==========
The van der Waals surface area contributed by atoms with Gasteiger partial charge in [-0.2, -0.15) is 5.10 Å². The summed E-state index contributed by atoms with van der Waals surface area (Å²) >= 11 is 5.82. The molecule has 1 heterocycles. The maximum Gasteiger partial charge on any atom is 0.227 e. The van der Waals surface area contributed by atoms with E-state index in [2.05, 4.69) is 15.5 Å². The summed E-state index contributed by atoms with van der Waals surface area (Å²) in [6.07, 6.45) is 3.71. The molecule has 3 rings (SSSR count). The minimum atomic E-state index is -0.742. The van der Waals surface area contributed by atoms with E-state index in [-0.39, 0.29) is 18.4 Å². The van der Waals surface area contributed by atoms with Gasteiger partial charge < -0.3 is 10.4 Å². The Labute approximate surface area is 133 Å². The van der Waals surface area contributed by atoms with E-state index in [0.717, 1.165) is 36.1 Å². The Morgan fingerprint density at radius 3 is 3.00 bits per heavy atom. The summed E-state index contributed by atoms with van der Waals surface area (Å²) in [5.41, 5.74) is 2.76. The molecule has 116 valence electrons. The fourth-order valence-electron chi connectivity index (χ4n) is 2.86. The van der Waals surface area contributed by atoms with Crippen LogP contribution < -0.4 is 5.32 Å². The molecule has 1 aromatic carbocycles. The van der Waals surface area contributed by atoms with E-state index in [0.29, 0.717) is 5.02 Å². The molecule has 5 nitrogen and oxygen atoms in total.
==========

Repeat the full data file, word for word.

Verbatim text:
The van der Waals surface area contributed by atoms with Gasteiger partial charge in [-0.2, -0.15) is 5.10 Å². The summed E-state index contributed by atoms with van der Waals surface area (Å²) >= 11 is 5.82. The molecule has 1 heterocycles. The maximum Gasteiger partial charge on any atom is 0.227 e. The van der Waals surface area contributed by atoms with E-state index in [2.05, 4.69) is 15.5 Å². The summed E-state index contributed by atoms with van der Waals surface area (Å²) in [6.07, 6.45) is 3.71. The molecule has 3 rings (SSSR count). The minimum atomic E-state index is -0.742. The van der Waals surface area contributed by atoms with E-state index in [-0.39, 0.29) is 18.4 Å². The van der Waals surface area contributed by atoms with Gasteiger partial charge < -0.3 is 10.4 Å². The Labute approximate surface area is 133 Å². The van der Waals surface area contributed by atoms with E-state index in [0.717, 1.165) is 36.1 Å². The Morgan fingerprint density at radius 3 is 3.00 bits per heavy atom. The summed E-state index contributed by atoms with van der Waals surface area (Å²) in [5.41, 5.74) is 2.76. The molecule has 116 valence electrons. The fourth-order valence-electron chi connectivity index (χ4n) is 2.86. The van der Waals surface area contributed by atoms with Crippen LogP contribution < -0.4 is 5.32 Å². The molecule has 1 aromatic carbocycles. The van der Waals surface area contributed by atoms with E-state index in [0.29, 0.717) is 5.02 Å². The molecule has 5 nitrogen and oxygen atoms in total.